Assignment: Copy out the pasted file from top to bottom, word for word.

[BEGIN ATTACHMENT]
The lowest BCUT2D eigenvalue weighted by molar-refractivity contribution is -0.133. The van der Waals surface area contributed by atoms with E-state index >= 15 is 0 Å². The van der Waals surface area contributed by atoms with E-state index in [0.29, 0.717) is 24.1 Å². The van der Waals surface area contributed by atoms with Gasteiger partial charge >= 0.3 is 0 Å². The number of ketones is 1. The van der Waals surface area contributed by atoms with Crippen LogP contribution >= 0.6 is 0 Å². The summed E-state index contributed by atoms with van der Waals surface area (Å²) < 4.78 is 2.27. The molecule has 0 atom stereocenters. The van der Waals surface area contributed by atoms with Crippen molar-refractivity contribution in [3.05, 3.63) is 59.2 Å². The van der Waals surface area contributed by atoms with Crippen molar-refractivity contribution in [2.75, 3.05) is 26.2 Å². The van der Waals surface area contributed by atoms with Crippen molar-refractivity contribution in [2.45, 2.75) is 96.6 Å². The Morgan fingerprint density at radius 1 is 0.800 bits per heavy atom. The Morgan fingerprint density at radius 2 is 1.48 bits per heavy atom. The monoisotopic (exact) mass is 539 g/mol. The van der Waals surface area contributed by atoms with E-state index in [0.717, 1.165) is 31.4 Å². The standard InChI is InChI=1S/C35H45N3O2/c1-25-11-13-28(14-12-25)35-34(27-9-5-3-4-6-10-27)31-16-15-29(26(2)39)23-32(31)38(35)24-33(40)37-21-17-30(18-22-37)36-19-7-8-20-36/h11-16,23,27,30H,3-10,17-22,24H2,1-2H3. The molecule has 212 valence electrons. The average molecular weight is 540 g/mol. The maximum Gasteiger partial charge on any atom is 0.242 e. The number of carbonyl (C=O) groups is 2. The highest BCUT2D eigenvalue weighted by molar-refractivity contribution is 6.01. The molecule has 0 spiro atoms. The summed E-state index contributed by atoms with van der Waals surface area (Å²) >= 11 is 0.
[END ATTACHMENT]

The lowest BCUT2D eigenvalue weighted by molar-refractivity contribution is -0.133. The van der Waals surface area contributed by atoms with E-state index >= 15 is 0 Å². The van der Waals surface area contributed by atoms with E-state index in [0.29, 0.717) is 24.1 Å². The van der Waals surface area contributed by atoms with Gasteiger partial charge >= 0.3 is 0 Å². The number of ketones is 1. The van der Waals surface area contributed by atoms with Crippen LogP contribution >= 0.6 is 0 Å². The summed E-state index contributed by atoms with van der Waals surface area (Å²) < 4.78 is 2.27. The molecule has 0 atom stereocenters. The van der Waals surface area contributed by atoms with Crippen molar-refractivity contribution in [3.05, 3.63) is 59.2 Å². The van der Waals surface area contributed by atoms with Crippen molar-refractivity contribution in [2.75, 3.05) is 26.2 Å². The van der Waals surface area contributed by atoms with Crippen molar-refractivity contribution in [2.45, 2.75) is 96.6 Å². The Morgan fingerprint density at radius 1 is 0.800 bits per heavy atom. The Morgan fingerprint density at radius 2 is 1.48 bits per heavy atom. The monoisotopic (exact) mass is 539 g/mol. The van der Waals surface area contributed by atoms with E-state index in [0.717, 1.165) is 31.4 Å². The standard InChI is InChI=1S/C35H45N3O2/c1-25-11-13-28(14-12-25)35-34(27-9-5-3-4-6-10-27)31-16-15-29(26(2)39)23-32(31)38(35)24-33(40)37-21-17-30(18-22-37)36-19-7-8-20-36/h11-16,23,27,30H,3-10,17-22,24H2,1-2H3. The molecule has 212 valence electrons. The average molecular weight is 540 g/mol. The maximum Gasteiger partial charge on any atom is 0.242 e. The number of carbonyl (C=O) groups is 2. The highest BCUT2D eigenvalue weighted by molar-refractivity contribution is 6.01. The molecule has 0 spiro atoms. The summed E-state index contributed by atoms with van der Waals surface area (Å²) >= 11 is 0.